A US Government Accountability Office (GAO) report into the advanced air mobility (AAM) market has highlighted staff training issues as a key challenge beyond the three generally-agreed headline issues of approving new aircraft designs; fostering public acceptance of AAM; and developing new ground infrastructure.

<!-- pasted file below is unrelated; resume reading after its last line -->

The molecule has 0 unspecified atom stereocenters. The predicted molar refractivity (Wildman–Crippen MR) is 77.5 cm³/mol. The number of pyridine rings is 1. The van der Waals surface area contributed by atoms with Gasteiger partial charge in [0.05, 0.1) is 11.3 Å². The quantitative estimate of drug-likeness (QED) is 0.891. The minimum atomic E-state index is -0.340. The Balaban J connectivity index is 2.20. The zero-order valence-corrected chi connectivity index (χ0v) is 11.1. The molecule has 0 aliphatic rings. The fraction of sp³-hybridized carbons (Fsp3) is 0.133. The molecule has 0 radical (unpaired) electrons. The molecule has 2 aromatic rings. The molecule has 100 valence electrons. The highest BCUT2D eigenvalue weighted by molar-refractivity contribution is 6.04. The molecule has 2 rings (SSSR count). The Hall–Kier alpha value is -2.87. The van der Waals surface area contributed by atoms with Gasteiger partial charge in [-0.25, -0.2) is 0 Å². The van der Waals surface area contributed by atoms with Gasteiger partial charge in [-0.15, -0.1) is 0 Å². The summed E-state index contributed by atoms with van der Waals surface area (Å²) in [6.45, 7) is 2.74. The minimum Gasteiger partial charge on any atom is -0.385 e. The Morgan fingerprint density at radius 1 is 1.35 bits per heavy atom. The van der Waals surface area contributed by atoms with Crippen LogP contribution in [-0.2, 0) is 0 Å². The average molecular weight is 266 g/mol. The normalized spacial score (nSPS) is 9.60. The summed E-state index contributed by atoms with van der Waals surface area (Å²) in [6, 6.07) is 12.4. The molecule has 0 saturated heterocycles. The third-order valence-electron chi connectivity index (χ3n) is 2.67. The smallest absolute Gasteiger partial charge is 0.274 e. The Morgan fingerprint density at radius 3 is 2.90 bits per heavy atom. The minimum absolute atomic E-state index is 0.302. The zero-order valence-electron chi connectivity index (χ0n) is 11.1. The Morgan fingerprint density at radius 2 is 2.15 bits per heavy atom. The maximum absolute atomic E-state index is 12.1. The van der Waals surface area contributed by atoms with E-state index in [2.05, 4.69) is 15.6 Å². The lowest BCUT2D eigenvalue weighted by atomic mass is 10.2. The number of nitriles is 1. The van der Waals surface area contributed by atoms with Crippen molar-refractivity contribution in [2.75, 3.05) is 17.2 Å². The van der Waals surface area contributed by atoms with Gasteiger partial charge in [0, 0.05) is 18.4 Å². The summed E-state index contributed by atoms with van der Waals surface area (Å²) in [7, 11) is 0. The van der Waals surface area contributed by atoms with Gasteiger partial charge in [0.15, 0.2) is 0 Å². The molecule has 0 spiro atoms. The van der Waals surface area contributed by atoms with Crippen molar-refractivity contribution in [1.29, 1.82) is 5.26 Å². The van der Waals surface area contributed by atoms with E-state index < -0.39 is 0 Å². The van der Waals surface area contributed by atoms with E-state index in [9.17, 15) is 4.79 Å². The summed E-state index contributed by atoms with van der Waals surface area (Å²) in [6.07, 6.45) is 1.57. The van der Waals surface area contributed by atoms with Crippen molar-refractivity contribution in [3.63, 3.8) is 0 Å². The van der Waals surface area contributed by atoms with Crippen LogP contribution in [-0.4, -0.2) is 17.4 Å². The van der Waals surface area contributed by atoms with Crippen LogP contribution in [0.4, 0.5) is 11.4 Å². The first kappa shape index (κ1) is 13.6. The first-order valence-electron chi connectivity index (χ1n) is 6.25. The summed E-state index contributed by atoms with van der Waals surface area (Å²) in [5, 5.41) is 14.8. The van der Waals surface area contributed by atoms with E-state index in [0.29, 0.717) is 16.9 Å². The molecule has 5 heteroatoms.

…“Pilots and maintenance technicians will have to be trained in new skills related to automation and electric propulsion,” said the GAO report. !Such training would require investment in new standards and curriculums. Some stakeholders cautioned that schools may be reluctant to make such investments until AAM aircraft designs, and related federal standards are more certain. Some stakeholders also said the AAM industry could face workforce supply issues similar to those faced by the broader aerospace industry, which has struggled in recent years to recruit and retain workers. Factors affecting supply include high educational costs, a lack of workplace diversity, inadequate awareness of opportunities, and limited training capacity, according to stakeholders GAO interviewed. Stakeholders said the pace at which the AAM industry develops will depend on how fast the industry and government address these various issues. Many forecasted the industry would begin limited operations within the next 5 years. The stakeholders suggested the scale of operations in 10 years would depend on addressing certification, and other issues, and identifying profitable markets.”
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